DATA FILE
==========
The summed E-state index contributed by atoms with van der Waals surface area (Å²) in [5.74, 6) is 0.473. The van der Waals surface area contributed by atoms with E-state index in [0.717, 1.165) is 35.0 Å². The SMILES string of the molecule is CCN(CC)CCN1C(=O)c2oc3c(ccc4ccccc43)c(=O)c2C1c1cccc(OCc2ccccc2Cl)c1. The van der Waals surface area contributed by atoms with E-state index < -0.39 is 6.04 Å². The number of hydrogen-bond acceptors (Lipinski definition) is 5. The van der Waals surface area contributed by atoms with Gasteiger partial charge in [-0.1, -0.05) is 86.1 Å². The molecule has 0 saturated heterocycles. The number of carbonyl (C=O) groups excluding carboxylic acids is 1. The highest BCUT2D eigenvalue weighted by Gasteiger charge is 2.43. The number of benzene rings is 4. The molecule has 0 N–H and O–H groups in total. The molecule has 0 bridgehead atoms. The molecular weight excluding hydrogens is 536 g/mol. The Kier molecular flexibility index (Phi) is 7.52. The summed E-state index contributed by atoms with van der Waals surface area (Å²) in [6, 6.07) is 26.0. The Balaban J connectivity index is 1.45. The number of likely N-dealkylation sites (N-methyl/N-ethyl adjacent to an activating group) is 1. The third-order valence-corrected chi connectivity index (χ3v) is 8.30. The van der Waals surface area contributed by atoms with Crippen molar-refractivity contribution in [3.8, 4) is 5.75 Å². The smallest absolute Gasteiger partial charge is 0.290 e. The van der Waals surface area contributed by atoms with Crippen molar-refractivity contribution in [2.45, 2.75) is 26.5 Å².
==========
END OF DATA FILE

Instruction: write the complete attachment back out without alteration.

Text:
The summed E-state index contributed by atoms with van der Waals surface area (Å²) in [5.74, 6) is 0.473. The van der Waals surface area contributed by atoms with E-state index in [0.717, 1.165) is 35.0 Å². The SMILES string of the molecule is CCN(CC)CCN1C(=O)c2oc3c(ccc4ccccc43)c(=O)c2C1c1cccc(OCc2ccccc2Cl)c1. The van der Waals surface area contributed by atoms with E-state index < -0.39 is 6.04 Å². The number of hydrogen-bond acceptors (Lipinski definition) is 5. The van der Waals surface area contributed by atoms with Gasteiger partial charge in [-0.1, -0.05) is 86.1 Å². The molecule has 0 saturated heterocycles. The number of carbonyl (C=O) groups excluding carboxylic acids is 1. The highest BCUT2D eigenvalue weighted by Gasteiger charge is 2.43. The number of benzene rings is 4. The molecule has 0 N–H and O–H groups in total. The molecule has 0 bridgehead atoms. The molecular weight excluding hydrogens is 536 g/mol. The Kier molecular flexibility index (Phi) is 7.52. The summed E-state index contributed by atoms with van der Waals surface area (Å²) in [6, 6.07) is 26.0. The Balaban J connectivity index is 1.45. The number of likely N-dealkylation sites (N-methyl/N-ethyl adjacent to an activating group) is 1. The third-order valence-corrected chi connectivity index (χ3v) is 8.30. The van der Waals surface area contributed by atoms with Crippen molar-refractivity contribution in [3.8, 4) is 5.75 Å². The smallest absolute Gasteiger partial charge is 0.290 e. The van der Waals surface area contributed by atoms with Crippen molar-refractivity contribution in [2.45, 2.75) is 26.5 Å².